Exposing Hypocrisy: The EU’s Failure to Defend Human Rights in the Case of Abdulhadi al-Khawaja

In 2011, Abdulhadi al-Khawaja, a prominent Bahraini-Danish human rights defender, was arrested for advocating for civil and political freedoms in Bahrain. He was convicted under an emergency royal decree issued in response to widespread protests against the regime that year. The royal decree, entitled “State of National Safety”, enables authorities to prosecute individuals for any ‘crime’ threatening the state of national safety. While the rights for freedom of expression and association are included in the Bahraini constitution, the judges ruled that those provisions “are not applicable in themselves,” and that the emergency decree overrides these laws.

As a result, Abudlhadi al-Khawaja was given a life sentence for “advocating the overthrow of the regime, a willingness to sacrifice, disobedience, a general strike, and marches”. Prosecutors also charged that al-Khawaja “organized and managed a terrorist organization”, “insulted the army”, and “impugned the integrity of the judiciary”. During his 13-year imprisonment, Bahraini authorities have repeatedly tortured al-Khawaja in the notorious Jau prison, prompting him to undertake numerous hunger strikes to protest the inhumane and degrading treatment.

Al-Khawaja’s imprisonment spurred his daughter, Maryam al-Khawaja, to spend the past decade campaigning for his release. Her efforts have primarily targeted the Danish government and the European Union (EU), criticizing them for their inadequate response to Bahrain’s human rights abuses and insufficient pressure on the Bahraini government. While the Danish government has used its platform in the EU to support resolutions denouncing Bahrain’s human rights abuses and intervened in the UN Human Rights Council to call for al-Khawaja’s release, these actions have simply not been enough to grant his release nor improve the conditions of his detainment. The Danish Foreign Minister Lars Lykke has also publicly stated that after speaking with Bahrain’s foreign minister, he was not optimistic about the outcome of this case. Furthermore, EU member states have been even more reluctant to support the cause by failing to support Denmark’s calls for collective action against Bahrain and refusing to make al-Khawaja’s case an “EU case”. The EU member states, including Denmark, have therefore not done enough.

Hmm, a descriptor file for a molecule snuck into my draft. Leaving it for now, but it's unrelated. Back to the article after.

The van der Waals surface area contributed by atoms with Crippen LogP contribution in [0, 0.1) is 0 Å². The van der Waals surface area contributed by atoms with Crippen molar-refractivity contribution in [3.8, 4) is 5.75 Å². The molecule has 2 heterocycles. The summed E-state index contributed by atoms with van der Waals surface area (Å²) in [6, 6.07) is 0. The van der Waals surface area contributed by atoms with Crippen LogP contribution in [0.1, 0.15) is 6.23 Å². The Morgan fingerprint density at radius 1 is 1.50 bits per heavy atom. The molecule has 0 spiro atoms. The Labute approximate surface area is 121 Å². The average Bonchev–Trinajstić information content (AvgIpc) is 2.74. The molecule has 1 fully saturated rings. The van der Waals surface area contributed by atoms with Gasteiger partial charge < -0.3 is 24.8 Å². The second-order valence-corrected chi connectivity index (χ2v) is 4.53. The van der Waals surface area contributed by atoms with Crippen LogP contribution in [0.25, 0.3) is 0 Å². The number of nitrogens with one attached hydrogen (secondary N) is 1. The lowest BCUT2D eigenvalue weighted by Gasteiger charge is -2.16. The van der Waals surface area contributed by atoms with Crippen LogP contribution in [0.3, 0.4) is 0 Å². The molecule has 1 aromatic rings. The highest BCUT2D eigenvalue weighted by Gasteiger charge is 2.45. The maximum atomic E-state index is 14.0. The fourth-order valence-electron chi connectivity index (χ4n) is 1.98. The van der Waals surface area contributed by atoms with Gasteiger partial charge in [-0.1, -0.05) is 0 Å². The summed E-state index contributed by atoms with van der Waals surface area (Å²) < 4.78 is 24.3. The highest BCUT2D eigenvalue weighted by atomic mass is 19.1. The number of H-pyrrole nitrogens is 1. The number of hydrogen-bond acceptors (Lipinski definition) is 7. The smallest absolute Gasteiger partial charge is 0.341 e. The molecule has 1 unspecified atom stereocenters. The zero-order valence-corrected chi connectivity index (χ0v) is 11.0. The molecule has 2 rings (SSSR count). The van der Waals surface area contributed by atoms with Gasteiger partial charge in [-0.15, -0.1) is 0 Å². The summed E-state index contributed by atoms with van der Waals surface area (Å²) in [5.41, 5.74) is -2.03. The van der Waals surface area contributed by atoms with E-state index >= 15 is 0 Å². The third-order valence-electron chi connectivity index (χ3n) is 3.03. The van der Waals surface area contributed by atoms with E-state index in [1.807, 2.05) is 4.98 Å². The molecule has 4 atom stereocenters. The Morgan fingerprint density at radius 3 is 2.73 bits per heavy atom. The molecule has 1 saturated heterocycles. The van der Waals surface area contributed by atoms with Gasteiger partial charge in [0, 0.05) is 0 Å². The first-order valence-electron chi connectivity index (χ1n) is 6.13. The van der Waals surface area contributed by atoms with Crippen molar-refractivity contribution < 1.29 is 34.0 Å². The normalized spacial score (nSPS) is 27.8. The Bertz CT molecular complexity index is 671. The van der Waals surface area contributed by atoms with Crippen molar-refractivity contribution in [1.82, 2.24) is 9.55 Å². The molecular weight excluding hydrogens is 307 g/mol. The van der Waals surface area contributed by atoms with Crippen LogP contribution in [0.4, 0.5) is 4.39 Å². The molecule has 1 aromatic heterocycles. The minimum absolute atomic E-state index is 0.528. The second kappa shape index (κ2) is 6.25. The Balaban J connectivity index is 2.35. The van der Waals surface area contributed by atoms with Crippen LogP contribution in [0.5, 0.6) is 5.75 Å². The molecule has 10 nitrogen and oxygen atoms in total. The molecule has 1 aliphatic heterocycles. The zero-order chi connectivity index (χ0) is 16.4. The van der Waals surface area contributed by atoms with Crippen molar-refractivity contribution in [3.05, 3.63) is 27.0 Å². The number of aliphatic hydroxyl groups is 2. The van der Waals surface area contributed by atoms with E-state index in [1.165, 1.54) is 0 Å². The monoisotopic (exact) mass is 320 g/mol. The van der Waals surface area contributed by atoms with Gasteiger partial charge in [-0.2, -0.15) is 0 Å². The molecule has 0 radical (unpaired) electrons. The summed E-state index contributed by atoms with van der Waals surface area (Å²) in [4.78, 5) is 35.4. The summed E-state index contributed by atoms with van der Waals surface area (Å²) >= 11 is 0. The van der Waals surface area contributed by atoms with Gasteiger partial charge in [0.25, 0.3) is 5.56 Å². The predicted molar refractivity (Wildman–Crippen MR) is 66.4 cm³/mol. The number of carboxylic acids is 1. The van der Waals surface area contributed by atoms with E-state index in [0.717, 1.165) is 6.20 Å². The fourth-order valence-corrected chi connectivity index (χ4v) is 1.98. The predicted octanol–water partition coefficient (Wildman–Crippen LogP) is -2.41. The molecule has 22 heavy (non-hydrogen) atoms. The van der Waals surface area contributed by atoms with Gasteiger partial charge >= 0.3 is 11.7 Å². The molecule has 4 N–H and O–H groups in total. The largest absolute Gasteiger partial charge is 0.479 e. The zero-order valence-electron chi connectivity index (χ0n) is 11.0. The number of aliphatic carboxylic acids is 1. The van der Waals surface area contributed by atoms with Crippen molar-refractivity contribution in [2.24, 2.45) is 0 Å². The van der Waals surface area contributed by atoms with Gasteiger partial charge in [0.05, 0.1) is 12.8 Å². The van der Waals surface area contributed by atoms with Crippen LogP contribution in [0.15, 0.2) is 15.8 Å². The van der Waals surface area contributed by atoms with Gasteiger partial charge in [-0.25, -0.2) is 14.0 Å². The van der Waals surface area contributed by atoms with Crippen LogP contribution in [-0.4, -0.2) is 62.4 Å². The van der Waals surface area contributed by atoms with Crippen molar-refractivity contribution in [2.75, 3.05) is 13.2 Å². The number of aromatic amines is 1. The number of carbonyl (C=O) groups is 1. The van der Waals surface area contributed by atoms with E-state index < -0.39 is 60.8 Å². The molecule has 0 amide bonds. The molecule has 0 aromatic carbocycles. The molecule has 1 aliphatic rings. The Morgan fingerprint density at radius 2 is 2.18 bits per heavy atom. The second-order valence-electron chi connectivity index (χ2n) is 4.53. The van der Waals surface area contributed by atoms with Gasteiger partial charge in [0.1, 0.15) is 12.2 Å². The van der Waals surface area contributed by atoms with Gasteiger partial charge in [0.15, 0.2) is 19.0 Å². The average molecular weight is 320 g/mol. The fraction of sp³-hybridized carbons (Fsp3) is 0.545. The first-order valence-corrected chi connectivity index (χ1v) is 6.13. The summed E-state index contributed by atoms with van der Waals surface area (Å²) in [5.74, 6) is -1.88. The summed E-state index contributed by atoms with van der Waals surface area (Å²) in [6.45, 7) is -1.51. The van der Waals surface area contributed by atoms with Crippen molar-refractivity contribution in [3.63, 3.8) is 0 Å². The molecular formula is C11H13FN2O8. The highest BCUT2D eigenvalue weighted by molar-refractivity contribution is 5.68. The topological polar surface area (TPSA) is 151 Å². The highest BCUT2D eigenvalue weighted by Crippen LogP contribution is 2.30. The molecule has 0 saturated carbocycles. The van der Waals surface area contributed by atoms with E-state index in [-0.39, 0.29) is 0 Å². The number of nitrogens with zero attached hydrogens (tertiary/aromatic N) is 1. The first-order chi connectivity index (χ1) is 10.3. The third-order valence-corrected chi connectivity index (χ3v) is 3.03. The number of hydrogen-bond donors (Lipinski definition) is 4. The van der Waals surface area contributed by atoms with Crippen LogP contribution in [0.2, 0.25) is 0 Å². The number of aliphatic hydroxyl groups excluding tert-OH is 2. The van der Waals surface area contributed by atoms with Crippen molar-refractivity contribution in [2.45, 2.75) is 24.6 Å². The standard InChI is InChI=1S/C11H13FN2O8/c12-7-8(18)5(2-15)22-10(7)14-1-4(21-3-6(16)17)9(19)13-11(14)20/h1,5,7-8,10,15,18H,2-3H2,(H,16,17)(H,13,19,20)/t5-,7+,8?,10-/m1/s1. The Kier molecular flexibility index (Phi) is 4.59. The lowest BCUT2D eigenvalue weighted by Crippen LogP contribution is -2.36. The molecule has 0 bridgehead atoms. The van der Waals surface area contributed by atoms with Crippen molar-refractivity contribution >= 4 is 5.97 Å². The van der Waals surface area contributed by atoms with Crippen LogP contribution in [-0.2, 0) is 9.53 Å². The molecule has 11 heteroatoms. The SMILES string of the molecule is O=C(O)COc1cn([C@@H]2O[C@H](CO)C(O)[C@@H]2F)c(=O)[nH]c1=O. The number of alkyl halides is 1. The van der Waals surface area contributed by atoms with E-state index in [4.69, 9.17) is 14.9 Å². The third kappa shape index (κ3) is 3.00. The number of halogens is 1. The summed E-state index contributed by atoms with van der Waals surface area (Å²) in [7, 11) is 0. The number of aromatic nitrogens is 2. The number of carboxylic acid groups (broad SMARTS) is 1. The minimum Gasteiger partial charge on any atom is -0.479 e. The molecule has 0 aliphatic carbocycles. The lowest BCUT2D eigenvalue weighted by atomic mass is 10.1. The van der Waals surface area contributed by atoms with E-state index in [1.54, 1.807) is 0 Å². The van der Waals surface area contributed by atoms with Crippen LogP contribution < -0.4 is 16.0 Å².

On 15 December 2022, the European Parliament overwhelmingly adopted a draft resolution calling on Bahrain to immediately and unconditionally release human rights defender Abdulhadi Al-Khawaja and all other political prisoners, end all forms of torture, cancel all execution sentences, and abolish the death penalty once and for all. However, Bahrain’s Foreign Ministry refused to comply with the resolution, saying it was based on false information, claiming that Al-Khawaja was accused of treason and attempting to overthrow the regime.

Nevertheless, the decision was an important political variable for the Gulf state, which aspires to cooperate with the European Union. However, the lack of an implementation mechanism and executive measures prevented its effectiveness, given that some of the European Parliament’s resolutions are binding on the countries or entities to which they are addressed, and are directly applicable.

This situation raises the question: why have the EU and Denmark not done more to secure his release and improve the conditions of his detainment by pressuring the Bahraini government? After all, Al-Khawaja, who is half Danish, spent many years in Denmark on political asylum, embracing democratic values of freedom of expression and peaceful protest—values the EU itself preaches itself on promoting and protecting. The primary reason lies in economic interests. Bahrain is a strategic partner in the Gulf region, and the EU and its member states are reluctant to strain relations by pressuring Bahrain. This ultimately means that EU member states have been prioritizing economic prosperity over fundamental human rights and freedoms, which is troubling at best.

The EU member states, including Denmark, must do better. Denmark should work closely with Al-Khawaja’s family to develop a new strategy, organize private visits with him in prison, and push the EU to take action to protect his rights as an EU citizen. The Danish government and the EU must also press the Bahraini government for al-Khawaja’s immediate and unconditional release, demanding tangible action from Bahrain to protect his human rights and imposing sanctions if they do not comply. It is high time to address the EU’s impunity in these matters, which starkly contrasts with their core values.